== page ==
Yeah we have even more Phillies-related posts today than usual. But if Rany Jazayerli is correct in the column he just wrote for Grantland, it will all even out very soon when the Phillies suck and no one cares about them.
The problems: An aging roster which is getting more expensive as it declines, a relatively fallow farm system and a division in which the competition is younger and on the rise. Money quote: “But the Phillies’ biggest concern in the near term is, as always, the Atlanta Braves …” Ahhhh.
All of which leads to this payoff:
“… for a team on the verge of its greatest season ever, the future is murky at best. The Phillies have climbed to the top of the mountain. There might be a cliff up ahead.”
We’ll accept “he’s just a hater!” responses for the first few minutes after this post goes live because I know you guys can’t help yourselves when it comes to mistaking criticism for bias. But then you all are going to actually have to read the article and explain how, exactly, Rany is wrong.
Christian Yelich simply can’t be stopped. The Brewers outfielder (and defending NL MVP) entered Saturday’s game with a league-leading 11 home runs after swatting two against the Dodgers on Friday night, then clubbed another two homers in the first six innings of Saturday’s game.
The first came on a 2-1 pitch from the Dodgers’ Hyun-Jin Ryu, who lobbed a changeup toward the bottom of the strike zone before it was lifted up and out to center field for a solo home run in the third inning.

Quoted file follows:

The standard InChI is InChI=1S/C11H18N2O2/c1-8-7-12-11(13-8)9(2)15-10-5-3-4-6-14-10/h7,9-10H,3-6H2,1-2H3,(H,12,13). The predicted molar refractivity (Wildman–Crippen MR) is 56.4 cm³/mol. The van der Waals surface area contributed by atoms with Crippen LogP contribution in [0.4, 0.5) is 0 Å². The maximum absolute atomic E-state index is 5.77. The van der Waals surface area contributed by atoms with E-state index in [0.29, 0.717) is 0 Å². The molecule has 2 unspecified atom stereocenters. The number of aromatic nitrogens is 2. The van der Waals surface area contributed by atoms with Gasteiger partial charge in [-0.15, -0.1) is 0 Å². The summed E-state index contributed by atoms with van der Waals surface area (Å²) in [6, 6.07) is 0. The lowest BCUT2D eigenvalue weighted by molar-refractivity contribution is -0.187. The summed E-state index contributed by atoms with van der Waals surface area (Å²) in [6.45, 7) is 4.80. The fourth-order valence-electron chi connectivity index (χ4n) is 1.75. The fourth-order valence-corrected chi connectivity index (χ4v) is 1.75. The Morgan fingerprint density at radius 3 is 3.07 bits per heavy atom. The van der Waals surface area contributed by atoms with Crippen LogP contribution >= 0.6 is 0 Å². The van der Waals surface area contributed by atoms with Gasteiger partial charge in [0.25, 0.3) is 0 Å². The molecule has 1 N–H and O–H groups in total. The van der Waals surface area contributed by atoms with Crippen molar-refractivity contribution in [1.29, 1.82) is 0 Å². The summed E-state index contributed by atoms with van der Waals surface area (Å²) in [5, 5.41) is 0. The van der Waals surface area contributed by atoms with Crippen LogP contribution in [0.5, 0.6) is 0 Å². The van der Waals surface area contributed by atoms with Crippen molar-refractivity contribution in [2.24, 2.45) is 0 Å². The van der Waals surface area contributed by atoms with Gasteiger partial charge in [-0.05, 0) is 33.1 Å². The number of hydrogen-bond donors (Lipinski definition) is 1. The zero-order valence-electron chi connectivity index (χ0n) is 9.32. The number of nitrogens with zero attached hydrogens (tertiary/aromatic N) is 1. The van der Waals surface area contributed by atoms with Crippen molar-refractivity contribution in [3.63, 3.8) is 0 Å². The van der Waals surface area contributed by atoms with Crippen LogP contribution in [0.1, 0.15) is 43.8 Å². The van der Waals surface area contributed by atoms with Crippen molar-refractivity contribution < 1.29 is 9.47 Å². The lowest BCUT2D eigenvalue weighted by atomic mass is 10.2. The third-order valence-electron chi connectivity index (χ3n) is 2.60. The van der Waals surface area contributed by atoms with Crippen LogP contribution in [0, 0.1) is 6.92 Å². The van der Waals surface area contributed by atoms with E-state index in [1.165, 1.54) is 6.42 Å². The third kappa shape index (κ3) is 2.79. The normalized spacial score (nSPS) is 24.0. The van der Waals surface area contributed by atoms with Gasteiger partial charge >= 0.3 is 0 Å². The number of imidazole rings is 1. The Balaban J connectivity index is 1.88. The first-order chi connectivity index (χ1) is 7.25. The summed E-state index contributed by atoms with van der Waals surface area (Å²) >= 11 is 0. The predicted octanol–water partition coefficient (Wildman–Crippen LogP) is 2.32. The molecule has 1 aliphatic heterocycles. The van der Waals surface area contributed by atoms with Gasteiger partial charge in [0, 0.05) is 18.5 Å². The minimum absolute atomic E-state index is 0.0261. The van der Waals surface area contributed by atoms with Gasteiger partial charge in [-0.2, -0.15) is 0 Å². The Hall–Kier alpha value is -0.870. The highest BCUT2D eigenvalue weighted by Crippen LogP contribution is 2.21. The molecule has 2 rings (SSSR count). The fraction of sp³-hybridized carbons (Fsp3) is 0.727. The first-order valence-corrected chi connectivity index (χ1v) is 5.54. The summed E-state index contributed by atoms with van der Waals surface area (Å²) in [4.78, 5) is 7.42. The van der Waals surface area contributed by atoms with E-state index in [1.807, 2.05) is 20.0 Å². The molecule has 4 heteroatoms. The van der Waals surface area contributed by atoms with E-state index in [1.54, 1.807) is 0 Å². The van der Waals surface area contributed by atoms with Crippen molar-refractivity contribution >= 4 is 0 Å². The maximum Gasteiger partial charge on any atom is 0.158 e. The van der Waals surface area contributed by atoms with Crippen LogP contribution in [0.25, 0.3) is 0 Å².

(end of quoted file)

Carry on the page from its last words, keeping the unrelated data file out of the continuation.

While Chase Anderson and Alex Claudio held down the fort against the Dodgers’ lineup, Yelich prepared for his second blast in the sixth inning — this one a 421-foot double-decker on a first-pitch curveball from Ryu.
Yelich’s 13 home runs not only gave him a stronger grip on the league’s leaderboard, but helped him tie yet another franchise record, too. Per MLB.com’s Adam McCalvy, he’s tied with Prince Fielder for the most home runs hit by a Brewers player in a single month, and sits just one home run shy of tying Álex Rodríguez’s 2007 record for most home runs hit within any club’s first 22 games of the season.
It may be far too early to predict which players will finish first in the MVP races this fall, but there’s no denying Yelich has already set himself apart from the competition. Through Saturday’s performance, he’s batting .361/.459/.880 with a 1.329 OPS and MLB-best 31 RBI across 98 PA so far.